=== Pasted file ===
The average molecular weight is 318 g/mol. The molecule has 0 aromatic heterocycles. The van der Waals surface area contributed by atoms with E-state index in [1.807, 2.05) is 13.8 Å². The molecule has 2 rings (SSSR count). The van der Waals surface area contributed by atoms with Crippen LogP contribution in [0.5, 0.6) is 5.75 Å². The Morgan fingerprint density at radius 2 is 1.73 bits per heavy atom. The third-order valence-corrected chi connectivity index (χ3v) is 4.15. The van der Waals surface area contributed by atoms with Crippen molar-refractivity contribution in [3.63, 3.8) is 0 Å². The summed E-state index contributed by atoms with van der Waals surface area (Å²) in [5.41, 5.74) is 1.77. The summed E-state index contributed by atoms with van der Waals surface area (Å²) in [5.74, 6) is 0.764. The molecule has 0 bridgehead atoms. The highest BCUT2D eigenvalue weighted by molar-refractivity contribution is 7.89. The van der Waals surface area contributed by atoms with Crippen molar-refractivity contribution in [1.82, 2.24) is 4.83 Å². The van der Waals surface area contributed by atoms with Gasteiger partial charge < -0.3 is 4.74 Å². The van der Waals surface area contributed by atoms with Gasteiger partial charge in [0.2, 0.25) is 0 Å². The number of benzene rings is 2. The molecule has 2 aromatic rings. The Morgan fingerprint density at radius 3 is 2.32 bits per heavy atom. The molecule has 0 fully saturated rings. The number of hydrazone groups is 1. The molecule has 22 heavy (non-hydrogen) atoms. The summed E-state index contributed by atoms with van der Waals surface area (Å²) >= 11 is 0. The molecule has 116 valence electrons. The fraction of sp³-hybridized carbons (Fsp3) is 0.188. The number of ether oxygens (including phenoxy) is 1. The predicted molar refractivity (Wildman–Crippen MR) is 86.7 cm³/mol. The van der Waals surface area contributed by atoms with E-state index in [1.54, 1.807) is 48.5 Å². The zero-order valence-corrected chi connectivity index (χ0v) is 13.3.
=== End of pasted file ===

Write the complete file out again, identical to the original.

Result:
The average molecular weight is 318 g/mol. The molecule has 0 aromatic heterocycles. The van der Waals surface area contributed by atoms with E-state index in [1.807, 2.05) is 13.8 Å². The molecule has 2 rings (SSSR count). The van der Waals surface area contributed by atoms with Crippen LogP contribution in [0.5, 0.6) is 5.75 Å². The Morgan fingerprint density at radius 2 is 1.73 bits per heavy atom. The third-order valence-corrected chi connectivity index (χ3v) is 4.15. The van der Waals surface area contributed by atoms with Crippen molar-refractivity contribution in [3.63, 3.8) is 0 Å². The summed E-state index contributed by atoms with van der Waals surface area (Å²) in [5.41, 5.74) is 1.77. The summed E-state index contributed by atoms with van der Waals surface area (Å²) in [5.74, 6) is 0.764. The molecule has 0 bridgehead atoms. The highest BCUT2D eigenvalue weighted by molar-refractivity contribution is 7.89. The van der Waals surface area contributed by atoms with Crippen molar-refractivity contribution in [1.82, 2.24) is 4.83 Å². The van der Waals surface area contributed by atoms with Gasteiger partial charge < -0.3 is 4.74 Å². The van der Waals surface area contributed by atoms with Gasteiger partial charge in [0.2, 0.25) is 0 Å². The number of benzene rings is 2. The molecule has 2 aromatic rings. The Morgan fingerprint density at radius 3 is 2.32 bits per heavy atom. The molecule has 0 fully saturated rings. The number of hydrazone groups is 1. The molecule has 22 heavy (non-hydrogen) atoms. The summed E-state index contributed by atoms with van der Waals surface area (Å²) >= 11 is 0. The molecule has 116 valence electrons. The fraction of sp³-hybridized carbons (Fsp3) is 0.188. The number of ether oxygens (including phenoxy) is 1. The predicted molar refractivity (Wildman–Crippen MR) is 86.7 cm³/mol. The van der Waals surface area contributed by atoms with E-state index in [1.54, 1.807) is 48.5 Å². The zero-order valence-corrected chi connectivity index (χ0v) is 13.3.